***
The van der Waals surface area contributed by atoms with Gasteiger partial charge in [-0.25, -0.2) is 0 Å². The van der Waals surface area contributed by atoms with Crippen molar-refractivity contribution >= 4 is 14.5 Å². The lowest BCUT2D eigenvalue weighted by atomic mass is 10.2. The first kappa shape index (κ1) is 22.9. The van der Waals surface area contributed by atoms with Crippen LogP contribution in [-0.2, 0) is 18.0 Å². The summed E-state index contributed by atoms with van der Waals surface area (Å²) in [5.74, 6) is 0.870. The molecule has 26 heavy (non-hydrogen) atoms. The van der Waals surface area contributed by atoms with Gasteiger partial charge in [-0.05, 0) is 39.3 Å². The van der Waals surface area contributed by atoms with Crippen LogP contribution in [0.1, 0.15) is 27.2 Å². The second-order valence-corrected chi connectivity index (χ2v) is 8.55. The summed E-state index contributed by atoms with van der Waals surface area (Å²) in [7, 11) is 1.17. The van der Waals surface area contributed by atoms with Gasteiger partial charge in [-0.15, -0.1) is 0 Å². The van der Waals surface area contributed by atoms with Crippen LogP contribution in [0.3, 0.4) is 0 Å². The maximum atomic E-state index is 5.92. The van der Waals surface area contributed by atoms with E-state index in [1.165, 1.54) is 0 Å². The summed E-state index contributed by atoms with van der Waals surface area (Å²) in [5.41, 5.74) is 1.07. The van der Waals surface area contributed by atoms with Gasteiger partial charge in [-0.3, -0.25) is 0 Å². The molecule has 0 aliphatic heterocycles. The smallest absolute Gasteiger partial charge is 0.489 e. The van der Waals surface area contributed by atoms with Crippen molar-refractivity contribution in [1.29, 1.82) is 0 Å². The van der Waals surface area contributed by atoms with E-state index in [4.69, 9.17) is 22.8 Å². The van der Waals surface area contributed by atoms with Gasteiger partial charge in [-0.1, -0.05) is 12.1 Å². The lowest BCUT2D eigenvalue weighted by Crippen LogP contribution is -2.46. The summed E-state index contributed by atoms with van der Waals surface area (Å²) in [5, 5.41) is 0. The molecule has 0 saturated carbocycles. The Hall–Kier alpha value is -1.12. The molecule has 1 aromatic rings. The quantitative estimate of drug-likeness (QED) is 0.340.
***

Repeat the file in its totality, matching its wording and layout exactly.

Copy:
The van der Waals surface area contributed by atoms with Gasteiger partial charge in [-0.25, -0.2) is 0 Å². The van der Waals surface area contributed by atoms with Crippen molar-refractivity contribution >= 4 is 14.5 Å². The lowest BCUT2D eigenvalue weighted by atomic mass is 10.2. The first kappa shape index (κ1) is 22.9. The van der Waals surface area contributed by atoms with Crippen LogP contribution in [-0.2, 0) is 18.0 Å². The summed E-state index contributed by atoms with van der Waals surface area (Å²) in [5.74, 6) is 0.870. The molecule has 26 heavy (non-hydrogen) atoms. The van der Waals surface area contributed by atoms with Gasteiger partial charge in [-0.05, 0) is 39.3 Å². The van der Waals surface area contributed by atoms with Crippen LogP contribution in [0.1, 0.15) is 27.2 Å². The second-order valence-corrected chi connectivity index (χ2v) is 8.55. The summed E-state index contributed by atoms with van der Waals surface area (Å²) in [7, 11) is 1.17. The van der Waals surface area contributed by atoms with Gasteiger partial charge in [-0.15, -0.1) is 0 Å². The van der Waals surface area contributed by atoms with Crippen LogP contribution in [0.3, 0.4) is 0 Å². The maximum atomic E-state index is 5.92. The van der Waals surface area contributed by atoms with E-state index in [1.165, 1.54) is 0 Å². The summed E-state index contributed by atoms with van der Waals surface area (Å²) in [5.41, 5.74) is 1.07. The van der Waals surface area contributed by atoms with Gasteiger partial charge in [-0.3, -0.25) is 0 Å². The molecule has 0 aliphatic heterocycles. The smallest absolute Gasteiger partial charge is 0.489 e. The van der Waals surface area contributed by atoms with Crippen molar-refractivity contribution in [1.29, 1.82) is 0 Å². The van der Waals surface area contributed by atoms with E-state index in [4.69, 9.17) is 22.8 Å². The van der Waals surface area contributed by atoms with Gasteiger partial charge in [-0.1, -0.05) is 12.1 Å². The lowest BCUT2D eigenvalue weighted by Crippen LogP contribution is -2.46. The summed E-state index contributed by atoms with van der Waals surface area (Å²) in [5, 5.41) is 0. The molecule has 0 saturated carbocycles. The Hall–Kier alpha value is -1.12. The molecule has 1 aromatic rings. The quantitative estimate of drug-likeness (QED) is 0.340.